Starting with an old farmhouse and a log barn, the school expanded to include a farm, dairy, forestry program, forge, shop, crafts, and recreation program. The Danish practice called for linking the culture of work with that of books. Instead of grades and degrees, the school emphasized practical skills of home and farm management blended with reinforcing pride in local culture, especially music and craft heritage. The school also acted in building up cooperative community efforts such as the Mountain Valley Creamery, the Craft Guild, Men’s and Women’s clubs, and a Credit Union for farm improvement.

Mrs. Campbell retired from the directorship in 1946 and was followed by D.F. Folger, George Bidstrup, John Ramsay, and Howard Kester consecutively.

Today the Folk School continues as a center for education and cultural enrichment. It is the site of weekly community dances and lectures on subjects as varied as bee keeping and alternative energy sources. Major year-round learning opportunities include intensive two-week courses in weaving, woodworking, blacksmithing, enameling, leatherworking, and pottery. Annual events include Folk-Dance Week, Little Folk School for children, and the Fall Arts, Crafts, and Music Festival.

1 Manuscript Box

Series I John C. Campbell Box 1

This series includes correspondence from or about John C. Campbell (1910-1919) and articles written by or about Campbell (1917-1937).

Box 1

  1. Correspondence, 1910-1919
  2. Articles by or about John C. Campbell, 1917-1937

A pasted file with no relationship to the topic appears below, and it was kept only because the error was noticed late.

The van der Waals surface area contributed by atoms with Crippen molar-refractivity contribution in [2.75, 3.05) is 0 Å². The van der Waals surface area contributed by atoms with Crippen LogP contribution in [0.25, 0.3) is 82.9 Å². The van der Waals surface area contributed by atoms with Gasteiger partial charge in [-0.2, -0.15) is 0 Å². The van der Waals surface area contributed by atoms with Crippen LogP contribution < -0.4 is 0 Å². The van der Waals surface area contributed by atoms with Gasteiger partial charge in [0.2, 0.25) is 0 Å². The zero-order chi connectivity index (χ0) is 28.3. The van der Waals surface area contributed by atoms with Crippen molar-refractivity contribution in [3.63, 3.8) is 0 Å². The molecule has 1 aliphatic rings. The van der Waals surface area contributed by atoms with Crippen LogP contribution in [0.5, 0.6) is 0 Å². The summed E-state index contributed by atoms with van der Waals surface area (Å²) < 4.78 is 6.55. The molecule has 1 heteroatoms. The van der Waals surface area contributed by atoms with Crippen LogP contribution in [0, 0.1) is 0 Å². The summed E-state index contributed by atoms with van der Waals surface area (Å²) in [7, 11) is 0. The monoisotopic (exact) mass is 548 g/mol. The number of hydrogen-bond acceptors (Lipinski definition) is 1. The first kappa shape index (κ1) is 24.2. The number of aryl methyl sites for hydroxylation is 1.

3. Chart recording fact-finding trips by John C. Campbell for the Russell Sage Foundation
Series II Olive Dame Campbell Box 1, cont.

This series includes articles by or about Olive Campbell (1921-1948, 1954), as well as personal and business correspondence (1919-1952). Of particular interest are letters from Denmark and correspondence with Berea College presidents William G. Frost, William J. and Francis S. Hutchins. One letter from William J. Hutchins, dated 1925, grants Mrs. Campbell the degree of Doctor of Humane Letters from Berea College.

Box 1, continued

  1. Olive Dame Campbell correspondence, 1919-1952
  2. Articles written by or about Mrs. Campbell, 1921-1948, 1954
Series III John C. Campbell Folk School Box 1, cont.

This series includes correspondence from later School Directors, school-related publications, newsletters, pamphlets, clippings, and articles, photographs.

Box 1, continued

  1. Marguerite Butler Bidstrup correspondence, 1923 -1966
  2. School Directors’ correspondence, 1946 -1978
  3. Publications - pamphlets and newsletters about school activities, 1927 -1980
  4. Publications, 1981 -
  5. Clippings and articles, 1926 -1979
  6. Filming proposal (n.d.)
  7. Photographs of Brownlee House (n.d.)
  8. Photographs of John C. Campbell Folk School